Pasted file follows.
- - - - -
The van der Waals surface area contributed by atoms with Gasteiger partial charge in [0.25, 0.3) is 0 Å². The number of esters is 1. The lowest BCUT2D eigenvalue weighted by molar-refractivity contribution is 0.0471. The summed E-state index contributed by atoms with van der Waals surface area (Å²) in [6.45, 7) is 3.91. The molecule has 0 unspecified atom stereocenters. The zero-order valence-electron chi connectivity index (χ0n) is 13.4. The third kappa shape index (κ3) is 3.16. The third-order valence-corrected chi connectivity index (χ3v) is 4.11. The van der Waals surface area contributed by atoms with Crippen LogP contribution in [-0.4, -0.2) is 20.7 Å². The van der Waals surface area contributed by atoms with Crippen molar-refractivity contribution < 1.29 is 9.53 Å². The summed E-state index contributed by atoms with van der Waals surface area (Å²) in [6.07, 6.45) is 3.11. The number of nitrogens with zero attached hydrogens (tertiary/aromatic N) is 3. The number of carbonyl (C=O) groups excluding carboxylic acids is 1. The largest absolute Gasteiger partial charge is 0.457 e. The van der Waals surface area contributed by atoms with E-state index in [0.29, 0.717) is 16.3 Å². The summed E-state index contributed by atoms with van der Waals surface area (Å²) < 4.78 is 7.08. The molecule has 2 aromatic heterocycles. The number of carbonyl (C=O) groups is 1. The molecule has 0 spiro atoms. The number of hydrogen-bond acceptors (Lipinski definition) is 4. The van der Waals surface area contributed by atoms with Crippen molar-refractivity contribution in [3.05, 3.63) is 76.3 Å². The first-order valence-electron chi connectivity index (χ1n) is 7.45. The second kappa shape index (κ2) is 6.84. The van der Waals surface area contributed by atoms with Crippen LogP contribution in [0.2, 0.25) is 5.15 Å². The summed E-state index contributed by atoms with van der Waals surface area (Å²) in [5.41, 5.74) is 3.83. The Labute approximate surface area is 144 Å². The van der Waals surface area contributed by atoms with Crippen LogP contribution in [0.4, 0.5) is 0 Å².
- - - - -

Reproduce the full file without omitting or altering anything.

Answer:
The van der Waals surface area contributed by atoms with Gasteiger partial charge in [0.25, 0.3) is 0 Å². The number of esters is 1. The lowest BCUT2D eigenvalue weighted by molar-refractivity contribution is 0.0471. The summed E-state index contributed by atoms with van der Waals surface area (Å²) in [6.45, 7) is 3.91. The molecule has 0 unspecified atom stereocenters. The zero-order valence-electron chi connectivity index (χ0n) is 13.4. The third kappa shape index (κ3) is 3.16. The third-order valence-corrected chi connectivity index (χ3v) is 4.11. The van der Waals surface area contributed by atoms with Crippen LogP contribution in [-0.4, -0.2) is 20.7 Å². The van der Waals surface area contributed by atoms with Crippen molar-refractivity contribution < 1.29 is 9.53 Å². The summed E-state index contributed by atoms with van der Waals surface area (Å²) in [6.07, 6.45) is 3.11. The number of nitrogens with zero attached hydrogens (tertiary/aromatic N) is 3. The number of carbonyl (C=O) groups excluding carboxylic acids is 1. The largest absolute Gasteiger partial charge is 0.457 e. The van der Waals surface area contributed by atoms with E-state index in [0.29, 0.717) is 16.3 Å². The summed E-state index contributed by atoms with van der Waals surface area (Å²) < 4.78 is 7.08. The molecule has 2 aromatic heterocycles. The number of carbonyl (C=O) groups is 1. The molecule has 0 spiro atoms. The number of hydrogen-bond acceptors (Lipinski definition) is 4. The van der Waals surface area contributed by atoms with Crippen molar-refractivity contribution in [3.05, 3.63) is 76.3 Å². The first-order valence-electron chi connectivity index (χ1n) is 7.45. The second kappa shape index (κ2) is 6.84. The van der Waals surface area contributed by atoms with Crippen LogP contribution in [0.2, 0.25) is 5.15 Å². The summed E-state index contributed by atoms with van der Waals surface area (Å²) in [5.41, 5.74) is 3.83. The Labute approximate surface area is 144 Å². The van der Waals surface area contributed by atoms with Crippen LogP contribution in [0.4, 0.5) is 0 Å².